Church leaders in call to curb county’s soaring metal thefts

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Church leaders are calling on residents across North Yorkshire to lobby Government about the current lead theft “epidemic” across the county, with its historic places of worship at risk of being stripped bare.

The stark warning has been delivered by the Registrar to the Diocese of York, Lionel Lennox, which has 607 churches between Middlesbrough and Hull.

Mr Lennox, a specialist ecclesiastical lawyer at York-based solicitors, Denison Till, says that in the last four years he has had to issue a record number of emergency licences to parishes targeted by thieves so they can carry out urgent repairs to protect the fabric of their buildings. He says the problem has now reached crisis point.

Recently, the Diocese lost nine church roofs in 10 days, while some churches have now been targeted as many as eight times in recent years, raising fears that insurers will soon start to refuse paying out.

“The Diocese of York has churches dating back to the 12th century as well as wonderful 19th and 20th century buildings and the thefts seem to affect all types of buildings and locations,” Mr Lennox said.

“Whether or not people are regular churchgoers, such buildings are a vital part of our community and architectural heritage and we’re seeking wider public support in preventing these thefts, whether through local vigilance such as including them in neighbourhood watch schemes, where numbers of vehicles parked near churches are jotted down, or actively supporting national measures which the church is calling for.”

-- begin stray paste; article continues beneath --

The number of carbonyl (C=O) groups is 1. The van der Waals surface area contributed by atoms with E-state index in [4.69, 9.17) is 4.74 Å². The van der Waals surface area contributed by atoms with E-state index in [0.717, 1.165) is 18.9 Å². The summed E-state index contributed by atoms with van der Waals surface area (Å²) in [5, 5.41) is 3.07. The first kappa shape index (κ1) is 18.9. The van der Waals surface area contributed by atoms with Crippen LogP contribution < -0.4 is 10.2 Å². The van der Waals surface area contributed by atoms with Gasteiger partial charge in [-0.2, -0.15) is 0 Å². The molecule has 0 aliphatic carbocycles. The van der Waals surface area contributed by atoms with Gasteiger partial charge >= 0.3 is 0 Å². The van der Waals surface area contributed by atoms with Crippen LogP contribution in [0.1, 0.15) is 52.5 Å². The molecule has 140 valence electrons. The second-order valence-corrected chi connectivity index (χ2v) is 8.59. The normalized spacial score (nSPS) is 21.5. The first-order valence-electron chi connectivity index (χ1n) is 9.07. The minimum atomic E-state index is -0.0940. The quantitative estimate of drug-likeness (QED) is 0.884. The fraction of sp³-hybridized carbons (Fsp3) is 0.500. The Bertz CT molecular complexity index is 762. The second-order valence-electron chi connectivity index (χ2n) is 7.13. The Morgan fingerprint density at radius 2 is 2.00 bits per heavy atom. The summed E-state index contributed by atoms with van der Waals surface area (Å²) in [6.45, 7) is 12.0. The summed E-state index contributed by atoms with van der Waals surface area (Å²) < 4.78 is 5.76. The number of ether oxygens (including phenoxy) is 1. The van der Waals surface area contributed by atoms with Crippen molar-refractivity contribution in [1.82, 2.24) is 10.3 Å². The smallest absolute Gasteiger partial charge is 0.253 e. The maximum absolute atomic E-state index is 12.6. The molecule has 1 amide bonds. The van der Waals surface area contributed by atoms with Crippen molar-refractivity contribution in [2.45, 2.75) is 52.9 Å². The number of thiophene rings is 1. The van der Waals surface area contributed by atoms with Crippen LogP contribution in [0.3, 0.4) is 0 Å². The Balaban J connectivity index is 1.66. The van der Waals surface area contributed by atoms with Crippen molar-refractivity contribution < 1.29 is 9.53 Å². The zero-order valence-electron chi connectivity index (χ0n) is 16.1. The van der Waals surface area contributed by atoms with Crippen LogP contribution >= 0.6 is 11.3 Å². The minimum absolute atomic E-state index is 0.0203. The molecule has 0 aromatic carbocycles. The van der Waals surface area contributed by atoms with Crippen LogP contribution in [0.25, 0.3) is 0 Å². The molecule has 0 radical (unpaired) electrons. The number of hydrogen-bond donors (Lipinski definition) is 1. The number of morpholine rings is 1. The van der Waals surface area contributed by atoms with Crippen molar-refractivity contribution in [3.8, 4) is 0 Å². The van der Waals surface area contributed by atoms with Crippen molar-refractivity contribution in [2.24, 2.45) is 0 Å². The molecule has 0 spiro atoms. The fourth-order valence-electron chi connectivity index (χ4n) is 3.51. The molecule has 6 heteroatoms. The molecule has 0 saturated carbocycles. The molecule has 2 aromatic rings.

In recent months, there have been two thefts of roof lead from St Olave’s Church, Marygate, York, which has been the site of a church since 1055.

The total damage from the first theft, in July, is estimated to cost about £50,000 to repair as the rain water came down the walls, bringing gravel and various debris from the unprotected roof. The church organ, described as one of the finest in the area and built by JH Walker who designed the organ in York Minster, suffered £15,000 damage.

Rev Jane Natrass, who has been at St Olave’s for a year, said: “Some of the congregation are very upset about the amount of money required for the repairs, as the thieves are likely to have got only a few hundred pounds for the lead they stole.”

All Saints Church in the village of Rufforth, near York, has now been targeted three times in the past two-and-a-half years.

Churchwarden Christine Ross, said: “The problem was that it seemed as though as soon as we replaced the stolen lead, the thieves just returned and took it again.

“There were 16 lead panels on the church roof and the last time they damaged 12 of them by just ripping off as much as they could.

“We have now replaced all 16 lead panels with terne-coated stainless steel which looks like lead but is less valuable and we hope that this will deter them. Half the cost came from insurance and the rest from our own reserves.

“The congregation is upset that anyone would wish to target a building they love so dearly for this sort of theft.”

The Yorkshire Post revealed earlier this year that insurance claims totalling £6m have been submitted in the past few years, with the scale of the problem so widespread that church leaders fear for the future of some places of worship.

The national body, The Church Buildings Council, is currently lobbying Parliament to introduce legislation forcing scrap metal merchants to audit and account in writing for all metals they buy so that it can be checked to have come from a verifiable source.

An online petition campaigning for an amendment to the Scrap Metal Merchants Act 1964 to prohibit cash transactions for the payment of scrap metal, has attracted around 41,000 signatures.

The petition is available at